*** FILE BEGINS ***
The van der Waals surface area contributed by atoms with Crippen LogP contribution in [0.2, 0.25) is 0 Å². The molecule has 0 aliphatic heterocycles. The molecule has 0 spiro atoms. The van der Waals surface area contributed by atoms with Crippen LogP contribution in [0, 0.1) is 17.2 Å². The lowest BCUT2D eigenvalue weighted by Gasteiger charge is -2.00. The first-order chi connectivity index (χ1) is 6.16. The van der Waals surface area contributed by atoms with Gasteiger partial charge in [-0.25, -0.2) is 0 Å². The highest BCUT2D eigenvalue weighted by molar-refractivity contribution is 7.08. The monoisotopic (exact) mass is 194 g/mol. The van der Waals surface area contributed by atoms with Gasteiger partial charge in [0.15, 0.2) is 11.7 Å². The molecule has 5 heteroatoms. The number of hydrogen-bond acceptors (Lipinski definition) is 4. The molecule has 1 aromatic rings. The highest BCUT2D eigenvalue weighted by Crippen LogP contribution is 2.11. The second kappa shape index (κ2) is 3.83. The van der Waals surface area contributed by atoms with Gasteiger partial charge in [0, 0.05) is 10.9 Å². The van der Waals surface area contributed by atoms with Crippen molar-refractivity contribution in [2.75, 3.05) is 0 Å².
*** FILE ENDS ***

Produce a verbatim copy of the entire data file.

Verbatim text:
The van der Waals surface area contributed by atoms with Crippen LogP contribution in [0.2, 0.25) is 0 Å². The molecule has 0 aliphatic heterocycles. The molecule has 0 spiro atoms. The van der Waals surface area contributed by atoms with Crippen LogP contribution in [0, 0.1) is 17.2 Å². The lowest BCUT2D eigenvalue weighted by Gasteiger charge is -2.00. The first-order chi connectivity index (χ1) is 6.16. The van der Waals surface area contributed by atoms with Gasteiger partial charge in [-0.25, -0.2) is 0 Å². The highest BCUT2D eigenvalue weighted by molar-refractivity contribution is 7.08. The monoisotopic (exact) mass is 194 g/mol. The van der Waals surface area contributed by atoms with Gasteiger partial charge in [0.15, 0.2) is 11.7 Å². The molecule has 5 heteroatoms. The number of hydrogen-bond acceptors (Lipinski definition) is 4. The molecule has 1 aromatic rings. The highest BCUT2D eigenvalue weighted by Crippen LogP contribution is 2.11. The second kappa shape index (κ2) is 3.83. The van der Waals surface area contributed by atoms with Gasteiger partial charge in [0, 0.05) is 10.9 Å². The van der Waals surface area contributed by atoms with Crippen molar-refractivity contribution in [2.75, 3.05) is 0 Å².